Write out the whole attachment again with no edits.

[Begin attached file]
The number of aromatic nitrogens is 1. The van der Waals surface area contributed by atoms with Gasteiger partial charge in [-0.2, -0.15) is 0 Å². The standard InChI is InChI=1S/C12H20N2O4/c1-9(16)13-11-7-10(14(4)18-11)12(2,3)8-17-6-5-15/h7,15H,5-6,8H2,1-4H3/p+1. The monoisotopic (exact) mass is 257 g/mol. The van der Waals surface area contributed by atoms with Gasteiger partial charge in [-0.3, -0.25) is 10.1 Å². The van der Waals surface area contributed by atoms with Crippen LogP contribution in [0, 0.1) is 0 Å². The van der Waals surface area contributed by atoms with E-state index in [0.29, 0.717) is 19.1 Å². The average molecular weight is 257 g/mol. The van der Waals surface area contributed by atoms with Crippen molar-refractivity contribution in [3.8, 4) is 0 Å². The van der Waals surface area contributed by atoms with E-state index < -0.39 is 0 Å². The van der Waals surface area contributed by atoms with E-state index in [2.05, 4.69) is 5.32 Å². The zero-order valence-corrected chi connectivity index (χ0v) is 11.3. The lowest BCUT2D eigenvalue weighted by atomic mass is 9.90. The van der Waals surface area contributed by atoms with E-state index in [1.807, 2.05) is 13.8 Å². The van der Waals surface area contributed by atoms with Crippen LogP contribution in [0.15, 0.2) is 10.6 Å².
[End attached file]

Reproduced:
The number of aromatic nitrogens is 1. The van der Waals surface area contributed by atoms with Gasteiger partial charge in [-0.2, -0.15) is 0 Å². The standard InChI is InChI=1S/C12H20N2O4/c1-9(16)13-11-7-10(14(4)18-11)12(2,3)8-17-6-5-15/h7,15H,5-6,8H2,1-4H3/p+1. The monoisotopic (exact) mass is 257 g/mol. The van der Waals surface area contributed by atoms with Gasteiger partial charge in [-0.3, -0.25) is 10.1 Å². The van der Waals surface area contributed by atoms with Crippen LogP contribution in [0, 0.1) is 0 Å². The van der Waals surface area contributed by atoms with E-state index in [0.29, 0.717) is 19.1 Å². The average molecular weight is 257 g/mol. The van der Waals surface area contributed by atoms with Crippen molar-refractivity contribution in [3.8, 4) is 0 Å². The van der Waals surface area contributed by atoms with E-state index < -0.39 is 0 Å². The van der Waals surface area contributed by atoms with E-state index in [2.05, 4.69) is 5.32 Å². The zero-order valence-corrected chi connectivity index (χ0v) is 11.3. The lowest BCUT2D eigenvalue weighted by atomic mass is 9.90. The van der Waals surface area contributed by atoms with E-state index in [1.807, 2.05) is 13.8 Å². The van der Waals surface area contributed by atoms with Crippen LogP contribution in [0.15, 0.2) is 10.6 Å².